Sunday, June 26, 2016

Slow Sunday Scenes from the Village


It seems everywhere you turn these days there is talk of building walls, of inclusion and exclusion. It seems that the loudest of all that talk comes from the mouth of one person who I am not going to help publicize by repeating his name. This person loves to talk about himself walls, some of which are physical barriers, while others are metaphorical ones separating the Us from the Them, but both types serving the same purpose - to divide, and isolate. What a strange place, I think, that we find it necessary to recycle these failed ideas every so often, forgetting to remember that such beliefs have never resulted in success, or growth, or a return to anything or any time, resembling a perception of greatness. You do not attain those things - success (by what ever means it is measured) or growth by placing barriers and instituting limits. To the contrary, diversity is key - diversity creates the opportunity for the exchange of ideas, opens the doors to new ways of thinking, expands possibilities.

What if our cycling community were to suddenly disallow people with different ideas of the activity, or different ways of participating in it, or the opportunity for an individual to view him, or herself, as an active part? Cycling would have died off years ago. When I stand on the corner taking photos for a Slow Sunday Scenes post I witness a great diversity in our community of cyclists and recognize in that a microcosm of society that will grow as long as it does not limit itself, place constraints on who constitutes the Us and, perhaps most importantly, welcomes and encourages the Other to join. So will society.






coming and going


i don't recall ever seeing so many large bouquets leaving the market

basket. full.

the kids are alright, because the kids all ride

Friday, June 24, 2016

Drytown

On the fifth day I traded pavement for dirt

Something had them upset - the crows, I mean. There were three of them, the jet black of their feathers soaking in as much heat as the blacktop melting my tires. They circled around me, flew ahead just a little and landed, took flight as I got up to their momentary perch, then repeated the whole process, again and again. All the while their mouths were wide open, and from which they unleashed a very loud, plaintive caw. Sometimes, when they perched their wings would droop down and behind them; if you were to un-focus your eyes it looked like they were melting. I was sure it was an attempt to keep cool, just as I was sure their vocalizations were pleas, expectations that I could do something about the heat, provide some relief to their suffering. 

For four days those crows, always three, always the same three, always at the same place, engaged in this little drama between the four of us. Although they were pitiable rather than threatening, I thought of Alfred Hitchcock, their behavior was very unusual. On the fifth day my legs took me elsewhere. When I had finished riding on that fifth day my arms hung limply at my sides, shoulders too tired to remain upright, sweat dripped from my nose, my brow, my fingertips, the toes of my shoes, and when I blinked it rained down from my eyelashes. If you were a crow perched nearby and had unfocused your eyes it might have looked like I was melting.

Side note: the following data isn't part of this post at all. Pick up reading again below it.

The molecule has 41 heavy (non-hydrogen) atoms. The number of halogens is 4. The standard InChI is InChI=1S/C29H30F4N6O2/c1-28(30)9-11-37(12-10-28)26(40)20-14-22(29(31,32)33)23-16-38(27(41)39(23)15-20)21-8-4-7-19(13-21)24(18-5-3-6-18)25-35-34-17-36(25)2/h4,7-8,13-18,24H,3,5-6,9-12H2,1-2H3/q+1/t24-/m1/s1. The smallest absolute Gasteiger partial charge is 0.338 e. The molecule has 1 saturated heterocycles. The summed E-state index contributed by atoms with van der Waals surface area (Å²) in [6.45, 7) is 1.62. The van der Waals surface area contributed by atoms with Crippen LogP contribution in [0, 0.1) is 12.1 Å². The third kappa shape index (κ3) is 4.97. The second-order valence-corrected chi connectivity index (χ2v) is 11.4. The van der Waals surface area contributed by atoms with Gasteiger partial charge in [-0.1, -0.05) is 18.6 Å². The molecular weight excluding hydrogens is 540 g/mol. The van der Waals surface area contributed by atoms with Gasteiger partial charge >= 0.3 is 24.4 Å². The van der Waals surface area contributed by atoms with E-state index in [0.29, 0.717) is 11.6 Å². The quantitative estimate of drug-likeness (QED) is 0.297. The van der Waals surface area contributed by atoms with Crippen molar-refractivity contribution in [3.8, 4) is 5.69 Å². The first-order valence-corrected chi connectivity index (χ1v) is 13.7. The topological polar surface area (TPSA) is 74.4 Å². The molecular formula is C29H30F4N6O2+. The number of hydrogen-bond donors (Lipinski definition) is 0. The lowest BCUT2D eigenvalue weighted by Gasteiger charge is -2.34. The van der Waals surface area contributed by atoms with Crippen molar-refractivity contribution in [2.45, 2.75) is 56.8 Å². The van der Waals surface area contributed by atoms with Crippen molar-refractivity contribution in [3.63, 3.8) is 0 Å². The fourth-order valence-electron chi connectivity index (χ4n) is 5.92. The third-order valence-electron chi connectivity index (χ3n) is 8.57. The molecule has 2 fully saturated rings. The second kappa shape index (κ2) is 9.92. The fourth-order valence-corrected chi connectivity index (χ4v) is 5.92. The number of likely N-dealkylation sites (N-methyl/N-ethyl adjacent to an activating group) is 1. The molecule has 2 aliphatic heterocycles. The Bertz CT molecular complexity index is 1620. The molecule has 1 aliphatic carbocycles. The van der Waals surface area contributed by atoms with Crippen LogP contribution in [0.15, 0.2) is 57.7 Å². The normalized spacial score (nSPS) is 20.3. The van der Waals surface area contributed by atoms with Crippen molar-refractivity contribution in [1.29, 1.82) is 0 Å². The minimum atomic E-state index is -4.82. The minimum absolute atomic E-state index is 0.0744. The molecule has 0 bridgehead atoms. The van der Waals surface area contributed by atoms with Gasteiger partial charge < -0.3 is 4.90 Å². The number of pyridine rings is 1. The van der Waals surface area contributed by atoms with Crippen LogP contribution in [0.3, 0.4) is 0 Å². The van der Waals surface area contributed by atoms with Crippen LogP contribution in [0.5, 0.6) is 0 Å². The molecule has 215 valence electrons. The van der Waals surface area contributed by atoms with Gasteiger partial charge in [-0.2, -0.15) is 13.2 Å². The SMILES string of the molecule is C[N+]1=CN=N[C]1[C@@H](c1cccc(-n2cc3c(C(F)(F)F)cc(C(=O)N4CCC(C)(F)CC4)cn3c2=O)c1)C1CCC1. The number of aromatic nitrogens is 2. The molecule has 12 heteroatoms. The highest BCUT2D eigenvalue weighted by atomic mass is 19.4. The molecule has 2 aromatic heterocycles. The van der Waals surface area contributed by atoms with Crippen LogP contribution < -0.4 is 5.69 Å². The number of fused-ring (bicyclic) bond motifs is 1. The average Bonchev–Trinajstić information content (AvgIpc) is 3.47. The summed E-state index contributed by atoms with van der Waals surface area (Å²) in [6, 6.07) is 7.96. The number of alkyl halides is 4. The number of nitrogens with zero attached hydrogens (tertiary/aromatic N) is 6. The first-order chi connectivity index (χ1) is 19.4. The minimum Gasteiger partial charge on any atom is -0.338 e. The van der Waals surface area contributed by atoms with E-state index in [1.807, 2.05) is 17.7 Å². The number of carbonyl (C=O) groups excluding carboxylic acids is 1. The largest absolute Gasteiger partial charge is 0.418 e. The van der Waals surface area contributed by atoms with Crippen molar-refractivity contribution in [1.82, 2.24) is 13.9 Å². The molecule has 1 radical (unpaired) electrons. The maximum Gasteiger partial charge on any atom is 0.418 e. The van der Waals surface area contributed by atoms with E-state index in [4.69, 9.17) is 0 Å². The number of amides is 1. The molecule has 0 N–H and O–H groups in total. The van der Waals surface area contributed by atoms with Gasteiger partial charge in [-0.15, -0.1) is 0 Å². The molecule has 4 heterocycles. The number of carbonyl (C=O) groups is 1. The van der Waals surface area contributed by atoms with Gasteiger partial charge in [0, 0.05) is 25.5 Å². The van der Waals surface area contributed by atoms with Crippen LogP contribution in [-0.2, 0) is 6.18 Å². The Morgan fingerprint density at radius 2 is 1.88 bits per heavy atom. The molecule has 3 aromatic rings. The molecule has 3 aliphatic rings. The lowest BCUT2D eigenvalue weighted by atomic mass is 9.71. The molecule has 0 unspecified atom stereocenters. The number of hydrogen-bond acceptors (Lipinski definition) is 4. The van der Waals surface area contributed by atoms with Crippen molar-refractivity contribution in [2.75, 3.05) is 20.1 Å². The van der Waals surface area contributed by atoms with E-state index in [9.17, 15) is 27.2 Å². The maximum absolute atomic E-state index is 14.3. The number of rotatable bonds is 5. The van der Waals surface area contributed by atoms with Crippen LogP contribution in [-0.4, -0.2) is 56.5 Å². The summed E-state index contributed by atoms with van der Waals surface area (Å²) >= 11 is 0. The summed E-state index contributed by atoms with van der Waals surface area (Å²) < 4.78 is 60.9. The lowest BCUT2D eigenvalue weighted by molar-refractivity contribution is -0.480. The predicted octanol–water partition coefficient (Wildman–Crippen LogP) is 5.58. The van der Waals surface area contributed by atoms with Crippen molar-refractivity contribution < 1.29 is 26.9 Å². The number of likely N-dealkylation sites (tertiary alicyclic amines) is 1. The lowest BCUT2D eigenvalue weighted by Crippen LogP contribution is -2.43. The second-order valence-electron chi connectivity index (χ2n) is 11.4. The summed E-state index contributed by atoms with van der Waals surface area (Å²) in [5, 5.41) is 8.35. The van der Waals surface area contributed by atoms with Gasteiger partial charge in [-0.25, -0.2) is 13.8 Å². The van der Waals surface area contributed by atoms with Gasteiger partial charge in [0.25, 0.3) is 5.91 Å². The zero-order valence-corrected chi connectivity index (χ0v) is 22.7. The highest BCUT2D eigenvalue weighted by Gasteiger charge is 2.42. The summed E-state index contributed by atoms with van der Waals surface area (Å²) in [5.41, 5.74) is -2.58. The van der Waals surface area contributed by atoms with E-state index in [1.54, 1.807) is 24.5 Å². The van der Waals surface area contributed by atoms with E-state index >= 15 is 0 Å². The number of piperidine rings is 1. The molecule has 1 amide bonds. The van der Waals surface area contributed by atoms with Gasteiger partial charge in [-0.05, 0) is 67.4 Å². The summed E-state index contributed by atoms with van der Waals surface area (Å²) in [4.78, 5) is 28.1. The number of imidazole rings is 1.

some people will go to lengths to get a shot

Dan "Leader" Aul (3/25/46 - 4/5/16)

Thursday, June 23, 2016

CHWP Closure Extended


The weekend is almost here, unfortunately the red flag closure of the Claremont Hills Wilderness Park, begun last weekend due to excessive heat and high fire danger, has been extended through Monday the 27th of June (scheduled to reopen on the 28th). Of course with fires still raging nearby, and temperatures expected to top 100º for almost all of next week, I expect there is a possibility the closure will be extended beyond the 27th as well.

Tuesday, June 21, 2016

Lines of Sight


The other day I had to make a little detour from my regular route through the Colleges. A new layer of slurry seal was being laid, and if nothing else, I did learn from the only other time I rode through that kind of mess - to never do it again. Anyway, that detour took me through the double-arched passage shown above. There is nothing special about the forms themselves, though the reveal around the arch and the lines in the concrete left by the forming do add some textural interest. More significant, I think, are the combination of the two arches, and the view - through the first arch, over the wall, above the red-tiled roofs, to the Smith Memorial Tower. The combination establishes an effective progression through space, the eyes move from one point to another. And where the eyes lead, the body follows. Ride and seek.